Easy E

    Member card address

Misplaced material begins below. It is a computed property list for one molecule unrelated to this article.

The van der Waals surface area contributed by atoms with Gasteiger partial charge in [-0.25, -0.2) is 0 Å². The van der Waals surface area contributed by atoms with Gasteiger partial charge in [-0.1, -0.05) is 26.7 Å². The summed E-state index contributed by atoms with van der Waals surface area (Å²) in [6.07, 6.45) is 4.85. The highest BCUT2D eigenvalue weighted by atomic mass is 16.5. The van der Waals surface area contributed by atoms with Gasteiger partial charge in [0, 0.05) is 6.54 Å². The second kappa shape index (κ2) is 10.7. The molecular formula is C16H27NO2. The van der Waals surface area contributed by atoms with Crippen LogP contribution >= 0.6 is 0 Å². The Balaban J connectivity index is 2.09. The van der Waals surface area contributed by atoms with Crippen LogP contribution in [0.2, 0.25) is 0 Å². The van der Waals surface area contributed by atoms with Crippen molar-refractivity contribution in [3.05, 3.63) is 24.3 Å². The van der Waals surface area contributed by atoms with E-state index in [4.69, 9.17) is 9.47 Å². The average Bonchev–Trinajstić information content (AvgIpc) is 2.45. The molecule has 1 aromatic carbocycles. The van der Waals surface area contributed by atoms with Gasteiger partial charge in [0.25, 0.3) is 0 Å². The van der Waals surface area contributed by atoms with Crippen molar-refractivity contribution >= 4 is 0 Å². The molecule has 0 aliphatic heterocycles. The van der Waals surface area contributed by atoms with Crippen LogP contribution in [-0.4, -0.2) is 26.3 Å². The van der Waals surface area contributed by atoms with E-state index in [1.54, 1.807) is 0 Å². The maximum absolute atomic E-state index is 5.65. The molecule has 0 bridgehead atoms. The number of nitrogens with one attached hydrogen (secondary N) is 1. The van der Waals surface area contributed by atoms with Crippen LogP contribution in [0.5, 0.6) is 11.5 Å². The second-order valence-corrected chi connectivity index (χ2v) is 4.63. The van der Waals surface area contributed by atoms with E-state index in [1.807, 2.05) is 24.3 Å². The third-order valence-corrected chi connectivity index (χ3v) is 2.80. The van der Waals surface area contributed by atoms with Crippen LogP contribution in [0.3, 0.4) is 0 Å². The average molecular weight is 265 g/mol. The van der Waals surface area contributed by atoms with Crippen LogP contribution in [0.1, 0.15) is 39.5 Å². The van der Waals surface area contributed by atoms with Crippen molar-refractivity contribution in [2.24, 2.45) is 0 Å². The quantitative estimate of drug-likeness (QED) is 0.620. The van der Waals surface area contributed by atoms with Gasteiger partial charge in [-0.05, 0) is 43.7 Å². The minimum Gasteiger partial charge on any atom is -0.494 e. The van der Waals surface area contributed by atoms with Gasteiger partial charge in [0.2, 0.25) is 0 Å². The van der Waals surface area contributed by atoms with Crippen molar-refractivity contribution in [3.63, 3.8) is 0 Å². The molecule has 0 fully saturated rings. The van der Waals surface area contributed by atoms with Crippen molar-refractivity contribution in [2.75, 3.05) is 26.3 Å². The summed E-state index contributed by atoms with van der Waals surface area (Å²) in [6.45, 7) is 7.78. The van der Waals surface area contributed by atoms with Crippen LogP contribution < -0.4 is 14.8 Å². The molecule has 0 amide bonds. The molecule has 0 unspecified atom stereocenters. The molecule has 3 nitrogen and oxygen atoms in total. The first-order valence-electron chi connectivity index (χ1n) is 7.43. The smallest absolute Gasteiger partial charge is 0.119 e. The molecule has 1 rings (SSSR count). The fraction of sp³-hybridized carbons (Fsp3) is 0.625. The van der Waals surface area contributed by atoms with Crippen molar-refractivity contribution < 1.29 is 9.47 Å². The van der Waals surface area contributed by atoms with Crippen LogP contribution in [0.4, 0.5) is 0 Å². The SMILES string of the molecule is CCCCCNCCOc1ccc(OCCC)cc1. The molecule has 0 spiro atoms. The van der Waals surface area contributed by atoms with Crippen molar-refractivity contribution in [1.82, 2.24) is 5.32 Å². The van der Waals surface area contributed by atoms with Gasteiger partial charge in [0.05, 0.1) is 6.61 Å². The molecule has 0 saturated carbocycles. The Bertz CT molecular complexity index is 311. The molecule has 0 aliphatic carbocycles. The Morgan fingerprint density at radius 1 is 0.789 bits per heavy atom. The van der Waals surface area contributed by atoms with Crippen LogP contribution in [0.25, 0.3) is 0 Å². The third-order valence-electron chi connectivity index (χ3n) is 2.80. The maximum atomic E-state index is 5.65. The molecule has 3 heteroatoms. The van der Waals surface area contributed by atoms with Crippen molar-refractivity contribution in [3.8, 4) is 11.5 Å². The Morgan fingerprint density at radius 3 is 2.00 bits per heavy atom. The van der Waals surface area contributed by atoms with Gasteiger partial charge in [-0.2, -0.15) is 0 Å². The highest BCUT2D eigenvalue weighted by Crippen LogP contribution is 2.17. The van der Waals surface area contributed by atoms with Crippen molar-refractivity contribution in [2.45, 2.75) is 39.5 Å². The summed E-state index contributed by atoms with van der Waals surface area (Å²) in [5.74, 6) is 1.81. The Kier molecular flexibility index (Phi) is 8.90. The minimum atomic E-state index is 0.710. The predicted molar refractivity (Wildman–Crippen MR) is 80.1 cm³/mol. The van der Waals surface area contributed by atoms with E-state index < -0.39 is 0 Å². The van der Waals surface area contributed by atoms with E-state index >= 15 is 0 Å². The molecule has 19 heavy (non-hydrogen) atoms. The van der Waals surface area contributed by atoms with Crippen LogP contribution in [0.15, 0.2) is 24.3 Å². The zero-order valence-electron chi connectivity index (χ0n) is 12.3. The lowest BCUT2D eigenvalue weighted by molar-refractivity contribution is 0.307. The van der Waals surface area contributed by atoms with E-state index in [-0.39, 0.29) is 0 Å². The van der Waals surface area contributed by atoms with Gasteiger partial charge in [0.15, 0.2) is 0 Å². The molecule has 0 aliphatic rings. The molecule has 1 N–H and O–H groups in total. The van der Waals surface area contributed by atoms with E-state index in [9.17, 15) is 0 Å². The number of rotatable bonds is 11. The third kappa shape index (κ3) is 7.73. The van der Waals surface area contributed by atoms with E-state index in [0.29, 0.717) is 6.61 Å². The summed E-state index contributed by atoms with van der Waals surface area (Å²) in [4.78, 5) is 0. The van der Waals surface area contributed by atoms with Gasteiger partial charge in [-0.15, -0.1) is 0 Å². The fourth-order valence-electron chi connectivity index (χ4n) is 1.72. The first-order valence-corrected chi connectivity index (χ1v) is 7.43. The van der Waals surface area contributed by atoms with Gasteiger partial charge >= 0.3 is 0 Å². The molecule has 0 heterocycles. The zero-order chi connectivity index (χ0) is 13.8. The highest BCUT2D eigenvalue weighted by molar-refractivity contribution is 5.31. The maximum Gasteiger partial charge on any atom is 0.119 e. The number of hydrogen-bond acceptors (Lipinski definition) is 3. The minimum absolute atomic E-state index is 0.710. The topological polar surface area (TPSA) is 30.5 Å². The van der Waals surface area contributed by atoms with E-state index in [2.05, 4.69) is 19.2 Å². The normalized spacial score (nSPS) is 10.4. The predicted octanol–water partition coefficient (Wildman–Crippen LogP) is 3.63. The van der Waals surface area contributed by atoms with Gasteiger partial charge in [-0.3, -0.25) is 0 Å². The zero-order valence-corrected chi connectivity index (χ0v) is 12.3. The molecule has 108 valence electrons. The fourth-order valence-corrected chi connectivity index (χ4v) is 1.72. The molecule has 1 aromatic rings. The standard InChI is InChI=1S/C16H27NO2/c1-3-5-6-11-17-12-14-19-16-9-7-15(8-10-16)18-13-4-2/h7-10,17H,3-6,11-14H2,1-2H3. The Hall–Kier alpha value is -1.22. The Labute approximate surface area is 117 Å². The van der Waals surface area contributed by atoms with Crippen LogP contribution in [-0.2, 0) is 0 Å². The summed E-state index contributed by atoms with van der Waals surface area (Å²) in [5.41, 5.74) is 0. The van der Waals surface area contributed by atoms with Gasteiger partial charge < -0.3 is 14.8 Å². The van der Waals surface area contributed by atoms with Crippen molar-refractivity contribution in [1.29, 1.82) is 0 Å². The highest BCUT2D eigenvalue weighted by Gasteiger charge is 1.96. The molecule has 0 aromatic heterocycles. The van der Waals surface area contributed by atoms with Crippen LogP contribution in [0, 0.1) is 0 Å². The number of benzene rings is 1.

PO BOX here too. ; )
  25. 1 point